This Massive Fund Continues to Beat the Odds
Silver-rated Fidelity Low-Priced Stock's exceptional manager and sprawling portfolio still deliver competitive returns.
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Fidelity Low-Priced Stock earns a Morningstar Analyst Rating of Silver for its veteran portfolio manager and disciplined investment process, both of which consistently prove their worth.
During his nearly 30 years at the helm, Joel Tillinghast has steadily built one of the finest track records of any fund in the small- or mid-cap Morningstar Categories. His cool-headedness has been key to his success. As a long-term investor, he looks for resilient companies with staying power and doesn't chase fads. He tries to avoid firms that lack an enduring competitive advantage, steers clear of those loaded up with too much debt, and scrutinizes their leadership's integrity and prowess.
The strategy stands out for its sprawling portfolio of 800-plus stocks drawn from across the globe and market-cap spectrum. Once solidly small-cap-focused, the strategy now orients toward mid-caps but distinguishes itself from that category by owning an above-average stake of large caps (35% of equity assets) and small caps (25%). Its generous helping of European and Japanese firms, which have tended to enhance the fund's risk-adjusted returns, also sticks out. Altogether, foreign stocks regularly soak up more than 35% of the portfolio, typically the highest share in the category. Tillinghast's partiality for high-quality fare reveals itself through the portfolio's average returns on equity, which are far higher than the Russell Midcap Value Index's, and its aggregate debt/capital ratio, which is consistently lower.
Tillinghast's risk-conscious approach doesn't have much of a thrill factor. The strategy's total returns are prone to lag competitors' during bull markets, such as the current one that began roughly a decade ago. Yet since March 2009, the fund's reliably below-average volatility has boosted its Sharpe ratio (a measure of risk-adjusted returns), which over that period beat 98% of funds in either the small- or mid-cap categories. The strategy's ability to maintain its edge, despite its massive asset base of more than $37 billion across all vehicles, underscores its advantages. Competitive fees make the fund's case even stronger.
Process Pillar: Positive | Robby Greengold 06/07/2019
This strategy earns a Positive Process rating for its sound, patient, and disciplined approach.
Manager Joel Tillinghast looks for sturdy, underpriced businesses. Stocks selling for less than $35 or with an earnings yield (12-month earnings per share/share price) at least as high the Russell 2000 Index's median are considered to be potential bargains. But his "low-priced" mandate isn't steered by stinginess. As a long-term investor, Tillinghast wants to own resilient companies with strong profitability, little debt, a defendable market niche, and capable leadership. He often finds what he thinks are excellent opportunities overseas but reserves serious consideration for foreign markets with democratic institutions and the rule of law.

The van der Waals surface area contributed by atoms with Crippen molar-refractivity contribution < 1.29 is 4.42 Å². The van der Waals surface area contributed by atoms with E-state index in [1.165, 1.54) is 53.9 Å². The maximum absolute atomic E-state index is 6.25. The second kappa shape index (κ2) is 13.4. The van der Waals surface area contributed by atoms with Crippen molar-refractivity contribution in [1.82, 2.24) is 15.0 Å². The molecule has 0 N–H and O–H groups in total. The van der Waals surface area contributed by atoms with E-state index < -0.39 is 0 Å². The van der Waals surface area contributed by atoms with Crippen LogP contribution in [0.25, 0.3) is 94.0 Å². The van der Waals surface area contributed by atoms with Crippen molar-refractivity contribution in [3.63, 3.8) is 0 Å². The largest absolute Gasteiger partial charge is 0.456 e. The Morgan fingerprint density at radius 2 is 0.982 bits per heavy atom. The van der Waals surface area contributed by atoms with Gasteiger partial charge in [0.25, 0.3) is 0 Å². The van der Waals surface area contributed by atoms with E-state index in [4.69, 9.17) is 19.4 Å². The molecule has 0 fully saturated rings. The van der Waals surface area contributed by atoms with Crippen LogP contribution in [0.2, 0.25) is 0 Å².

The strategy owned more than 800 stocks at last count, with a large tail of tiny positions. Its huge asset base (more than $37 billion as of March 2019) makes breadth a necessity, as Tillinghast can't take big positions in the small- and mid-cap names he favors without exceeding ownership limits. In that regard, the strategy’s size is a constraint. Its average market cap is more than 4 times the Russell 2000 Index's but has remained squarely in mid-cap territory. In recent years, the fund landed in the mid-blend category but most recently moved to mid-value. This doesn't reflect a change in process but rather where the fund's holdings have skewed in recent years.
Despite a sprawling portfolio, the strategy has avoided becoming bland or benchmarklike. It has long distinguished itself through a sizable stake in foreign stocks: Its 36% stake as of April 2019 was well above its average mid-value peer's 2%. (The fund can't buy more non-U.S. stocks once the stake reaches 35%, but they can appreciate beyond that.) Joel Tillinghast works closely with a few analysts who source non-U.S. ideas, including one stationed in Japan, a country that recently took up 9% of assets.
The strategy has long favored the consumer discretionary sector, where Tillinghast is better able to find firms with compelling competitive advantages. Its roughly 14% financials stake is well below that of relevant benchmarks and peers, driven by Tillinghast's avoidance of complex banks with leveraged balance sheets. (Indeed, the fund's debt/capital ratio tends to stay relatively low.) The portfolio often holds 7%-10% of its assets in cash, which has acted as a drag on its total returns over the past decade.
Comanagers run 5% of assets, which usually include more than 100 unique names. Half of that stake is overseen by three sector-based managers, with the remainder split between a quantitatively driven subportfolio and a sleeve featuring global stocks. The crew manages its respective slices with discretion but always under Tillinghast's philosophical guidance.